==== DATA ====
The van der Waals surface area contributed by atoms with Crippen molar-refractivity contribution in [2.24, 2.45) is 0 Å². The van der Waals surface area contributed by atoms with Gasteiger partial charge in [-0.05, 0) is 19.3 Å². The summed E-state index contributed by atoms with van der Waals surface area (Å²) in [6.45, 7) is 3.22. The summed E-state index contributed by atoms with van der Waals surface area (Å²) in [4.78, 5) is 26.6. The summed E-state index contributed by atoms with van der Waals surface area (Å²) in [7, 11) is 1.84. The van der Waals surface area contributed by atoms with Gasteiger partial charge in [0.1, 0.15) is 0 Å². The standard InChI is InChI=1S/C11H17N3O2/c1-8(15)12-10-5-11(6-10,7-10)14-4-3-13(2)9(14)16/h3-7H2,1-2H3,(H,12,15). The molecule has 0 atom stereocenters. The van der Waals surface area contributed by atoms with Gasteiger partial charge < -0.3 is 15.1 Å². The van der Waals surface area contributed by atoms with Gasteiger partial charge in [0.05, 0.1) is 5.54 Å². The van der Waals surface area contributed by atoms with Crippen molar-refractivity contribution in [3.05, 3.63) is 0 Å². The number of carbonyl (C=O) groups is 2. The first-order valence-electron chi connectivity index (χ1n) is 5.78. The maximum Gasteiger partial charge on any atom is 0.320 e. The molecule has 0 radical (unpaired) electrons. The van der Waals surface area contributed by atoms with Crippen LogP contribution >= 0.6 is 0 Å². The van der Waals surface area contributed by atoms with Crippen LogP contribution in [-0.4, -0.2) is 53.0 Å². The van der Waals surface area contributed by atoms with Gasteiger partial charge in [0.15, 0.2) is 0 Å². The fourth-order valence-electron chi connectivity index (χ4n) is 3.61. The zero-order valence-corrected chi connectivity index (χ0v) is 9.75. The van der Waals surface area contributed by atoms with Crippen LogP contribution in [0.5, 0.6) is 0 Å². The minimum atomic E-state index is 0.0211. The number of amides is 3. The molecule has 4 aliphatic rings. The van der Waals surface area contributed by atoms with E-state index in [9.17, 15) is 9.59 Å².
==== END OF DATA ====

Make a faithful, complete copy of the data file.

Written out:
The van der Waals surface area contributed by atoms with Crippen molar-refractivity contribution in [2.24, 2.45) is 0 Å². The van der Waals surface area contributed by atoms with Gasteiger partial charge in [-0.05, 0) is 19.3 Å². The summed E-state index contributed by atoms with van der Waals surface area (Å²) in [6.45, 7) is 3.22. The summed E-state index contributed by atoms with van der Waals surface area (Å²) in [4.78, 5) is 26.6. The summed E-state index contributed by atoms with van der Waals surface area (Å²) in [7, 11) is 1.84. The van der Waals surface area contributed by atoms with Gasteiger partial charge in [0.1, 0.15) is 0 Å². The standard InChI is InChI=1S/C11H17N3O2/c1-8(15)12-10-5-11(6-10,7-10)14-4-3-13(2)9(14)16/h3-7H2,1-2H3,(H,12,15). The molecule has 0 atom stereocenters. The van der Waals surface area contributed by atoms with Gasteiger partial charge < -0.3 is 15.1 Å². The van der Waals surface area contributed by atoms with Gasteiger partial charge in [0.05, 0.1) is 5.54 Å². The van der Waals surface area contributed by atoms with Crippen molar-refractivity contribution in [3.05, 3.63) is 0 Å². The number of carbonyl (C=O) groups is 2. The first-order valence-electron chi connectivity index (χ1n) is 5.78. The maximum Gasteiger partial charge on any atom is 0.320 e. The molecule has 0 radical (unpaired) electrons. The van der Waals surface area contributed by atoms with Crippen LogP contribution >= 0.6 is 0 Å². The van der Waals surface area contributed by atoms with Crippen LogP contribution in [-0.4, -0.2) is 53.0 Å². The van der Waals surface area contributed by atoms with Gasteiger partial charge in [0.15, 0.2) is 0 Å². The fourth-order valence-electron chi connectivity index (χ4n) is 3.61. The zero-order valence-corrected chi connectivity index (χ0v) is 9.75. The van der Waals surface area contributed by atoms with Crippen LogP contribution in [0.5, 0.6) is 0 Å². The minimum atomic E-state index is 0.0211. The number of amides is 3. The molecule has 4 aliphatic rings. The van der Waals surface area contributed by atoms with E-state index in [9.17, 15) is 9.59 Å².